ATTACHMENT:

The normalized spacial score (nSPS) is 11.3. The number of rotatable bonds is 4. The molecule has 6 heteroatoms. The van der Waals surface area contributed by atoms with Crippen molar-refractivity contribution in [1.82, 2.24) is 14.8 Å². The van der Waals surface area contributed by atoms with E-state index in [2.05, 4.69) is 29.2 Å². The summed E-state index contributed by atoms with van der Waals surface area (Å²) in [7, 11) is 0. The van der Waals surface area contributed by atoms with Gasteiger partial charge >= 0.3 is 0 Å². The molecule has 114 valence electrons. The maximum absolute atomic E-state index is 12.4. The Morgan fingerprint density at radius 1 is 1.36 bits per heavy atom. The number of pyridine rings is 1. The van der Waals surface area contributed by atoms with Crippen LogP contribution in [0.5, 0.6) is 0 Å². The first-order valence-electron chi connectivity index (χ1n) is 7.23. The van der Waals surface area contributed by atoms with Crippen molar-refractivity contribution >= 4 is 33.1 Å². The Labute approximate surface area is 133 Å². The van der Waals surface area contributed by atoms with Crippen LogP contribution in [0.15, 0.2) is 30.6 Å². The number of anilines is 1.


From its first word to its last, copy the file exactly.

The normalized spacial score (nSPS) is 11.3. The number of rotatable bonds is 4. The molecule has 6 heteroatoms. The van der Waals surface area contributed by atoms with Crippen molar-refractivity contribution in [1.82, 2.24) is 14.8 Å². The van der Waals surface area contributed by atoms with E-state index in [2.05, 4.69) is 29.2 Å². The summed E-state index contributed by atoms with van der Waals surface area (Å²) in [7, 11) is 0. The van der Waals surface area contributed by atoms with Gasteiger partial charge >= 0.3 is 0 Å². The molecule has 114 valence electrons. The maximum absolute atomic E-state index is 12.4. The Morgan fingerprint density at radius 1 is 1.36 bits per heavy atom. The number of pyridine rings is 1. The van der Waals surface area contributed by atoms with Crippen LogP contribution in [0.5, 0.6) is 0 Å². The first-order valence-electron chi connectivity index (χ1n) is 7.23. The van der Waals surface area contributed by atoms with Crippen molar-refractivity contribution >= 4 is 33.1 Å². The Labute approximate surface area is 133 Å². The van der Waals surface area contributed by atoms with Crippen LogP contribution in [0.15, 0.2) is 30.6 Å². The number of anilines is 1.